Rev. Gary Davis: the sightless visionary guide to a beautiful city.


Keep listening to Rev. Davis and you’ll wind up with observing emerging architectonic details with each encounter. Meditate or think about it all and you  will be drawn into his thinking on a structural level. For example, in the mere opening of Twelve Gates to the City that he played at the 1967 Newport Folk Festival we find that each and every gesture introduces itself and will be worked out in time, as did Mozart and Haydn with a gambit readied in their opening themes (string quartets, sonatas, symphonies).

His melodic notes pop out in the mid range, a high voice, and some rhythmic action develops in the bass. Beyond notes, every piece he played bears rhythmic identity, actually two: the work’s, and his own.

The luscious A chord arrives after an open E string serves as its diving board.


He voices the chord polyphonically to bring two registers in with a rich baritone ‘C-sharp’ below a higher  ‘A’. When I played it with my fingers crushed on the second fret, he corrected my position with this spread he developed to play the chord with a unique voicing. His deliberate tonal balance of an A chord employs a resonant open E (6th string) leading to a a tightened A formed with the pinkie as the gang leader when it follows the E, resulting in a taut chord that he strokes.


Next he swings the A chord and places an open D string before playing a very cool bent C with the open G string leading to more chromatic adventures via a G-sharp to E close, drawing attention to the ‘blue’ note that is bent between C and C-sharp: the modal role of the open D and inflected C shape the piece’s identity. To get that open D, the sprawled A chord’s hand position gets uplifted for a sec into space and lands with the index + middle fingers squatting on the second fret.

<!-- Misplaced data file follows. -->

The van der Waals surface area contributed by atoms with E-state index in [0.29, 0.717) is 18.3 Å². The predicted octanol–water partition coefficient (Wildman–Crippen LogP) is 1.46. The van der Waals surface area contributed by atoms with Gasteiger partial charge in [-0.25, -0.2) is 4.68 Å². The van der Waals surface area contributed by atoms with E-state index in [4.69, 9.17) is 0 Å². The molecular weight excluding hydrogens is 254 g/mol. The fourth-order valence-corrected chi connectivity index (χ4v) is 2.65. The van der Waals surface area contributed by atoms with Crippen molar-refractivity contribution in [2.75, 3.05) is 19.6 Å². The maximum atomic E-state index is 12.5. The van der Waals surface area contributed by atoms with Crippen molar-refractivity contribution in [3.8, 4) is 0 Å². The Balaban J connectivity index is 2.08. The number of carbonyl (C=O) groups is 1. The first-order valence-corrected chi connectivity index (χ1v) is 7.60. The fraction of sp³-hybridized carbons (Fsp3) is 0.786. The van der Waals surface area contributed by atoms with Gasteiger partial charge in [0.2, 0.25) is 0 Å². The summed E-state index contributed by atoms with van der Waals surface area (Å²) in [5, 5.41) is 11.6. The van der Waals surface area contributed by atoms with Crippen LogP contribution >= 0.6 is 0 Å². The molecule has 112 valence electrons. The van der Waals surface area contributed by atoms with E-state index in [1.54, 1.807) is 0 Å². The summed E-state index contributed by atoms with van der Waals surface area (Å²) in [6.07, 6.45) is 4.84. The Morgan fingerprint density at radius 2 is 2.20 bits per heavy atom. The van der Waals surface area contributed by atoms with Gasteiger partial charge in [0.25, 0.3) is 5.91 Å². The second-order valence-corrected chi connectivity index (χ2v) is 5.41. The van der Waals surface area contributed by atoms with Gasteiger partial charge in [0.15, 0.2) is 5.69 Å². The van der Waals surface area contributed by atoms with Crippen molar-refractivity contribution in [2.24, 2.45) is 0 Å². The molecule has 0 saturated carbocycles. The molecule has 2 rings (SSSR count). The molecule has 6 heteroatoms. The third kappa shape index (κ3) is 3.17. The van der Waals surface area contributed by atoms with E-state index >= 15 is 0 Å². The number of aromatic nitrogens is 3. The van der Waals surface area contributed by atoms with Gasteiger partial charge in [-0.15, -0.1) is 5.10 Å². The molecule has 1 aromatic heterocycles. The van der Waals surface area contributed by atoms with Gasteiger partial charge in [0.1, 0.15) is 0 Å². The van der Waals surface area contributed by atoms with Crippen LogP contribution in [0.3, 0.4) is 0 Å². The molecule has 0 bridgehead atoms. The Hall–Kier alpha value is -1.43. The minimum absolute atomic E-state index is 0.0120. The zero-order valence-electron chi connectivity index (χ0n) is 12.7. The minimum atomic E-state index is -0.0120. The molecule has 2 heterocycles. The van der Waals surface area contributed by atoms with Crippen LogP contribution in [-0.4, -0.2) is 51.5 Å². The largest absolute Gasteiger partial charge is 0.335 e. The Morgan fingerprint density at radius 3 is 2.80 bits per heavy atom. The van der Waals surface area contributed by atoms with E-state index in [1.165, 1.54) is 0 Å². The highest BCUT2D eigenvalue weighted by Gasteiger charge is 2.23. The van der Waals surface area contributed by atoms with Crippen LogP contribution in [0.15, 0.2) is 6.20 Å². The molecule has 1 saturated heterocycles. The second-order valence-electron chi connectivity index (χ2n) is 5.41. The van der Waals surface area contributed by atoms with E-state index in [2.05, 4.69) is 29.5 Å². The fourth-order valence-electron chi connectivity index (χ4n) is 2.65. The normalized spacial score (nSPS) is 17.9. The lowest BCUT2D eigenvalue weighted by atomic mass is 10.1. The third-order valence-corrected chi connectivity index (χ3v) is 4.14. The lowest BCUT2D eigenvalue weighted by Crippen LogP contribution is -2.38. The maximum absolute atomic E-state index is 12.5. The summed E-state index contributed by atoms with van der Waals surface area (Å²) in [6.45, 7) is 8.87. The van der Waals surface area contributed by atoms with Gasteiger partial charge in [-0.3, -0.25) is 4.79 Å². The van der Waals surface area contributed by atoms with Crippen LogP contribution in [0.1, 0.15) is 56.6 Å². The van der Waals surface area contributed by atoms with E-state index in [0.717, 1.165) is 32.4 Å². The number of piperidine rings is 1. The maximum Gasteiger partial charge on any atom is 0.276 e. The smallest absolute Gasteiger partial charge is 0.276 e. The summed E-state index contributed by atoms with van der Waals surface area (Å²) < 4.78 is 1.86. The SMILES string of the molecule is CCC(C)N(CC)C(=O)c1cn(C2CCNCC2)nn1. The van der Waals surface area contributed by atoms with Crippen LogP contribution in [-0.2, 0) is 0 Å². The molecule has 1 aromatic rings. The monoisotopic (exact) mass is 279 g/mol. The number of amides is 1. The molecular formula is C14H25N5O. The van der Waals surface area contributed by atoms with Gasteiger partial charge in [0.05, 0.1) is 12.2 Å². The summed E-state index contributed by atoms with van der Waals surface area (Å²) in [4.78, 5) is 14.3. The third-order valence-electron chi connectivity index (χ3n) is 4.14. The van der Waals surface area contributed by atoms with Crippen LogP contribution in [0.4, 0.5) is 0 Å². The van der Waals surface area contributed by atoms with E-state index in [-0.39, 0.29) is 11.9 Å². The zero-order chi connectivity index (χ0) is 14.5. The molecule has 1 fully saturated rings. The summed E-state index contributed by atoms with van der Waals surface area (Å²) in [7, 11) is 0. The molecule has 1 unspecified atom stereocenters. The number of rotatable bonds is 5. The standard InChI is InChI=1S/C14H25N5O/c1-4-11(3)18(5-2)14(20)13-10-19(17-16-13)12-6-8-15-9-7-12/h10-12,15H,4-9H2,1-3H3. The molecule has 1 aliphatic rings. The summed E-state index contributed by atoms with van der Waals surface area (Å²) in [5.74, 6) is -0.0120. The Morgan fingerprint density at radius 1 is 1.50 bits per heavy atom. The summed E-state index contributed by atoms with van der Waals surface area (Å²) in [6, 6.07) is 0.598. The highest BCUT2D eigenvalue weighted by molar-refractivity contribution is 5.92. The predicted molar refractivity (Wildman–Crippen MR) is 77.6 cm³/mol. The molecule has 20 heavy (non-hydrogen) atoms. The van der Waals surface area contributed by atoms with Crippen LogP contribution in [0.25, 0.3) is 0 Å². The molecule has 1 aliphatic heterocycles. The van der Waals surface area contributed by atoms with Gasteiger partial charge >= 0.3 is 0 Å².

Moving to a D chord, he has an open A  grace note that not only carries on the presence of the earlier A triad but blends into a new harmony that maintains his rhythm.

With all the implications of higher notes itching to appear, Davis instead has the bass intrude with a lively bounce that resolves with a high-voiced E /E7 chord:

The E7 chord finds the melody continuing in a lower register and again, as the piece began, he punctuates the action with the lowest pitch on the guitar, its open E string that rings as he positions above another unique position at the 4th fret, an F-sharp-diminished -7th chord:


With one motion he invokes the lowest frequency to cushion a flash of  the highest pitch so far atop an ornamented diminished chord  that rapidly returns to the fundamental A harmony that again, after a reply from the grumbling bass tones, he closes with a syncopated arpeggiation of the tonic chord in the bass to end the intro without making it feel stable as it lacks a full cadence, creating expectation that he will soon start singing :

These are but mere details, child’s play for Rev. Davis, but under our microscope we observe a strategy and nuance guided by his refined taste and style that lead right into the highest spheres.

After hearing these details, try listening again to the unbroken intro and notice  how you hear it now:

Learning his way of playing has remained a lifelong addiction and act of purification that I just can’t quit!

Allan Evans ©2014

2 Responses to “Rev. Gary Davis: the sightless visionary guide to a beautiful city.”

  1. James Irsay says:


    Yes, the Rebbe has mastered Blues syntax, which is left for the likes of us to inspect up close from afar. That second example, the A chord, has a guitar G sound, from its configuration, or “confingeration”. Actually one of the very nicest and freewheeling gestures he makes is in the first example at 00:16 – those high G#-A-G#-E 16th notes followed by LOW triplet Eb-D-C# up to A. What an ear for decorative notes! Only a player who owns his style can do things like that.

  2. James Irsay says:


    In fact, he often alters the “usual” blues mode by not lowering the seventh scale degree, as in the run at 00:16 and elsewhere.

    When he does lower the 7th degree – e.g. in example 3, when he plays the tenor G natural – and then closes the riff with the G# just above, he puts our ears in quite an interesting place… very 16th century.

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